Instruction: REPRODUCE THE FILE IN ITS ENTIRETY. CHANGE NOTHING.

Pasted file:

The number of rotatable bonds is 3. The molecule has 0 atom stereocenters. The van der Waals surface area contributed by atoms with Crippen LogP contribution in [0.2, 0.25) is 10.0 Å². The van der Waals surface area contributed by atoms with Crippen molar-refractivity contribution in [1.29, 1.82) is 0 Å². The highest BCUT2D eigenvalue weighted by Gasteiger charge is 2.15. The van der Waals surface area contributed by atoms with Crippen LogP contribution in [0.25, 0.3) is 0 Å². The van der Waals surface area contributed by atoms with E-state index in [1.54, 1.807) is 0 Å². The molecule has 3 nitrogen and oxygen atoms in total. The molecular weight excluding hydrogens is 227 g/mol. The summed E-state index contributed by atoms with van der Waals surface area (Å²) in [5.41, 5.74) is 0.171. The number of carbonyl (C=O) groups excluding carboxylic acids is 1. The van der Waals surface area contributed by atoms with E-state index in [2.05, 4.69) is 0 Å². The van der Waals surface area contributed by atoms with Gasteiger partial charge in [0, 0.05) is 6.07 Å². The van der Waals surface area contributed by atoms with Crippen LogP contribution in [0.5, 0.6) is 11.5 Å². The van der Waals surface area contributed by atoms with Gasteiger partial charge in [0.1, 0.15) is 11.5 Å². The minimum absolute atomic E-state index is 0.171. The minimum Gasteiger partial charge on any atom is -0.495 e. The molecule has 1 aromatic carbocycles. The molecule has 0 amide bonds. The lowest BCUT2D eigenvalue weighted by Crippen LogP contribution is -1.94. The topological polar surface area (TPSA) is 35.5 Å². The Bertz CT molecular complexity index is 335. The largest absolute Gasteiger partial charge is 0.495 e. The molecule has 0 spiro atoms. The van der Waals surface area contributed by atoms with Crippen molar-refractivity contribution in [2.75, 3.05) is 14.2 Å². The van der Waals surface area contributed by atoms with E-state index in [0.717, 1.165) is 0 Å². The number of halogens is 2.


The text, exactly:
The number of rotatable bonds is 3. The molecule has 0 atom stereocenters. The van der Waals surface area contributed by atoms with Crippen LogP contribution in [0.2, 0.25) is 10.0 Å². The van der Waals surface area contributed by atoms with Crippen molar-refractivity contribution in [1.29, 1.82) is 0 Å². The highest BCUT2D eigenvalue weighted by Gasteiger charge is 2.15. The van der Waals surface area contributed by atoms with Crippen LogP contribution in [0.25, 0.3) is 0 Å². The van der Waals surface area contributed by atoms with E-state index in [1.54, 1.807) is 0 Å². The molecule has 3 nitrogen and oxygen atoms in total. The molecular weight excluding hydrogens is 227 g/mol. The summed E-state index contributed by atoms with van der Waals surface area (Å²) in [5.41, 5.74) is 0.171. The number of carbonyl (C=O) groups excluding carboxylic acids is 1. The van der Waals surface area contributed by atoms with E-state index in [2.05, 4.69) is 0 Å². The van der Waals surface area contributed by atoms with Gasteiger partial charge in [0, 0.05) is 6.07 Å². The van der Waals surface area contributed by atoms with Crippen LogP contribution in [0.5, 0.6) is 11.5 Å². The van der Waals surface area contributed by atoms with Gasteiger partial charge in [0.1, 0.15) is 11.5 Å². The minimum absolute atomic E-state index is 0.171. The minimum Gasteiger partial charge on any atom is -0.495 e. The molecule has 1 aromatic carbocycles. The molecule has 0 amide bonds. The lowest BCUT2D eigenvalue weighted by Crippen LogP contribution is -1.94. The topological polar surface area (TPSA) is 35.5 Å². The Bertz CT molecular complexity index is 335. The largest absolute Gasteiger partial charge is 0.495 e. The molecule has 0 spiro atoms. The van der Waals surface area contributed by atoms with Crippen molar-refractivity contribution in [2.75, 3.05) is 14.2 Å². The van der Waals surface area contributed by atoms with E-state index in [0.717, 1.165) is 0 Å². The number of halogens is 2.